Cathy Cohen and Sarah Jackson describe queer bodies not only in an LGBT context but also in relation to “different bodies [that] are marginalized and made to be queer in the eyes of the state as well as in their own communities”.[14] In the context of Blackout, queer bodies are understood first and foremost as black bodies, but promoting and loving LGBT, disabled, and other marginalized bodies within the Blackout community is also part of the campaign. Monroe’s selfie is one such example, wherein she proudly showcases not only her blackness but her curvier body, one not normally shown in mainstream media outlets (Fig. 2). This “queer lens”, as Cohen and Jackson put it, “challenge[s] the static nature of categories and identities” and “allows for and promotes different types of allegiances” within black communities.[15] By showcasing the many varying identities within the Blackout community through an open call for selfies, Blackout makes visible the many different articulations of blackness, giving women and queer folks the chance to be “a visible or foregrounded part of the black struggle”.[16] This, then, “assert[s] the significance of queer bodies as part of the black community”, thereby expanding the understanding of black identity in ways that are not always considered.[17] Blackout’s ability to articulate people’s diverse identities not only amongst different racial communities but also within each of those communities is what makes Blackout particularly new and important.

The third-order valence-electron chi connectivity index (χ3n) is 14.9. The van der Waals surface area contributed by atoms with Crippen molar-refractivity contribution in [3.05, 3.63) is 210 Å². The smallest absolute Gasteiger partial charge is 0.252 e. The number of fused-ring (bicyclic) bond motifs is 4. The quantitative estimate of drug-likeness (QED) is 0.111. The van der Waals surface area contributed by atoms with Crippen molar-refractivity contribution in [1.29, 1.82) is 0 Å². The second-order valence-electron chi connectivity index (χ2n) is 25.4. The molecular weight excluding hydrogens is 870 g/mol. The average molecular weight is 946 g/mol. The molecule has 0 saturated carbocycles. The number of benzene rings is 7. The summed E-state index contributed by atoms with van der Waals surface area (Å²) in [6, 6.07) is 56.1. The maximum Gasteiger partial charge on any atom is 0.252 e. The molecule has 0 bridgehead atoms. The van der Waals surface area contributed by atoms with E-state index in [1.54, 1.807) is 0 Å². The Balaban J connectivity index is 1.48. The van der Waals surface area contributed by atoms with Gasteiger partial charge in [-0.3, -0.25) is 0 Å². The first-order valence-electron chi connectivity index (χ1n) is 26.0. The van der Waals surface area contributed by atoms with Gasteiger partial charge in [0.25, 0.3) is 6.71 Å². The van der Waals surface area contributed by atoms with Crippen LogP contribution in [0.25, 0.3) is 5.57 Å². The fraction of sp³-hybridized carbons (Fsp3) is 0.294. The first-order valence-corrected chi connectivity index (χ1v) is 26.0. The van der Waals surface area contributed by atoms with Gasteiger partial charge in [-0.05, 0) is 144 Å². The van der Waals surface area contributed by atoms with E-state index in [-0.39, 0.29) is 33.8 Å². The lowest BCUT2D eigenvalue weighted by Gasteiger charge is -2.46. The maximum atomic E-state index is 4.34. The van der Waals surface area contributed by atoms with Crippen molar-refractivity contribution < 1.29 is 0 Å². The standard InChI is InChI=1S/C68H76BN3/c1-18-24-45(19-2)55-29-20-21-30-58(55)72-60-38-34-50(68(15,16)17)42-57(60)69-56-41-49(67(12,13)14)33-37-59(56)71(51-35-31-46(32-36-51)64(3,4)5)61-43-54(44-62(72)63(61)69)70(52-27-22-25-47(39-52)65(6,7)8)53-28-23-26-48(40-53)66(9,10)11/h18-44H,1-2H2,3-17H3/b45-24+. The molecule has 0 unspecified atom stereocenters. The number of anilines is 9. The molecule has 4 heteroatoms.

Blackout Day is a unique activist movement operating without any clear claims. Instead, it exists as a network and community of people committed to humanizing and uplifting black faces and black bodies. Social media is what makes this kind of organizational power, also known as network-ability, possible in the midst of third wave feminism and movement culture. By moving activist networks from the physical to the online, social media technology allows for an unprecedented number of people to connect with and recognize each other, thus forming these “technologic” third wave networks. Third wave networks “seek to expand notions of resistance” and “complicate what it means to be political” in that they do not always “organize themselves around a single resistant identity or try to position themselves against the dominant culture in an overtly activist way”.[18] This implies a “‘messiness’” to technological activism that “complicates the notion of a unified social movement with a clear agenda and boundaries”.[19] Cohen and Jackson note how online technologies allow “people who have traditionally been silenced or made invisible to have a voice” by letting activists “circumvent what might be thought to be the mainstream or dominant press and try to build the story themselves”.[20] Blackout enables this not only through selfies but also through the intimate and personal practice of selfie production. Jessalynn Keller understands this intimate form of production as part of what she calls “bedroom culture”: “girls’ cultural practices within their bedroom as being an important site of resistance to authoritarian control”.[21] Monroe’s selfie provides an apt (and also literal) example of how this is achieved in Blackout by demonstrating an active confrontation of thin, white beauty standards taking place in her bedroom (Fig. 2). Here, black people of all genders engage in the cultural practice of selfie production in a space that can be both physically intimate (their bedrooms) and emotionally intimate as well (posting selfies to overcome body insecurities).